In this paper we identify geophyte diversity in the biogeographic regions of Mexico. According to Morrone (2014) the Mexican Transition Zone is one of the biogeographical regions in the country, comprising the provinces: Sierra Madre Oriental, Sierra Madre Occidental, Trans-Mexican Volcanic Belt, Sierra Madre del Sur and Chiapas Highlands. These mountain areas have been identified as biodiversity hotspots for temperate taxa (Myers et al. 2000). Among them, the Trans-Mexican Volcanic Belt is a complex mountain chain formed by thousands of volcanic structures that originated in four episodes (Gómez-Tuena et al., 2007). This chain crosses Mexico from east to west and its influence on the Mexican highland biodiversity has been amply discussed, either harboring high biodiversity or promoting its diversification (reviewed in Mastretta-Yanes et al. 2015). Elevated diversity of several angiosperm groups of Mexico has been identified in the Trans-Mexican Volcanic Belt. For example, the highest diversity of Asteraceae, the largest angiosperm family in Mexico is found mainly in the Trans-Mexican Volcanic Belt (Cruz-Cárdenas et al. 2013, Vargas-Amado et al. 2013). The Brazilian subregion in the Mesoamerican Dominion is an additional biogeographic area identified for Mexico and comprises lowland vegetation in the Pacific slopes, in the Yucatan Peninsula and in the Balsas Basin (Morrone 2014). This biogeographic area also provides suitable habitats for geophytes.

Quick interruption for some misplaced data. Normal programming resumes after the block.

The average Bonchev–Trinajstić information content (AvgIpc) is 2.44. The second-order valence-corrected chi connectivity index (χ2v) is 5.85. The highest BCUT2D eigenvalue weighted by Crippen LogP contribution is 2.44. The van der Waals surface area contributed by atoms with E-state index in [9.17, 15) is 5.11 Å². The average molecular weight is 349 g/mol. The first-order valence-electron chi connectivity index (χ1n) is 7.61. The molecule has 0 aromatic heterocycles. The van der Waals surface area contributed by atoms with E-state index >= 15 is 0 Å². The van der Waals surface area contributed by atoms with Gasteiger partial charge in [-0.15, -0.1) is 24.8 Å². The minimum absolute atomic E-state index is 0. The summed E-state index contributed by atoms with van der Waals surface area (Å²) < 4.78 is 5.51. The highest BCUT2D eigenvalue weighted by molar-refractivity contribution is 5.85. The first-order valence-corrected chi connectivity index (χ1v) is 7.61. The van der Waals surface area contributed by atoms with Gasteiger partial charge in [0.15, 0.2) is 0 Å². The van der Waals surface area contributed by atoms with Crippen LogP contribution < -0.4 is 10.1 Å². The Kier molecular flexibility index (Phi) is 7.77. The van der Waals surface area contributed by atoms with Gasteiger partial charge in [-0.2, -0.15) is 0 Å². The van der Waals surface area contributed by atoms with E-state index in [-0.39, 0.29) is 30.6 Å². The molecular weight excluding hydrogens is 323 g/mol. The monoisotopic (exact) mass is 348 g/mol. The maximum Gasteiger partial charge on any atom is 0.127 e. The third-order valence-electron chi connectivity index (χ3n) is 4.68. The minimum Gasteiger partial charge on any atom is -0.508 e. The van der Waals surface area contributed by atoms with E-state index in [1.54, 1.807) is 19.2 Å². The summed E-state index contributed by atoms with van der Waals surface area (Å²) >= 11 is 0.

With regard to diversity and endemism of geophytes in Mexico, it is known that most species of tribe Tigridieae, a geophyte clade in the Iridaceae are distributed in the Trans-Mexican Volcanic Belt (Munguía-Lino et al. 2015). The Milla clade (Asparagaceae) comprises six geophyte genera endemic to Mexico and it was suggested that a number of areas in the Trans-Mexican Volcanic Belt acted as refugia to this group (Gándara et al. 2009, 2014). In the orchid geophyte genus Bletia, many Mexican endemic species are distributed in the Trans-Mexican Volcanic Belt and in the Sierra Madre Occidental (Sosa et al. 2016).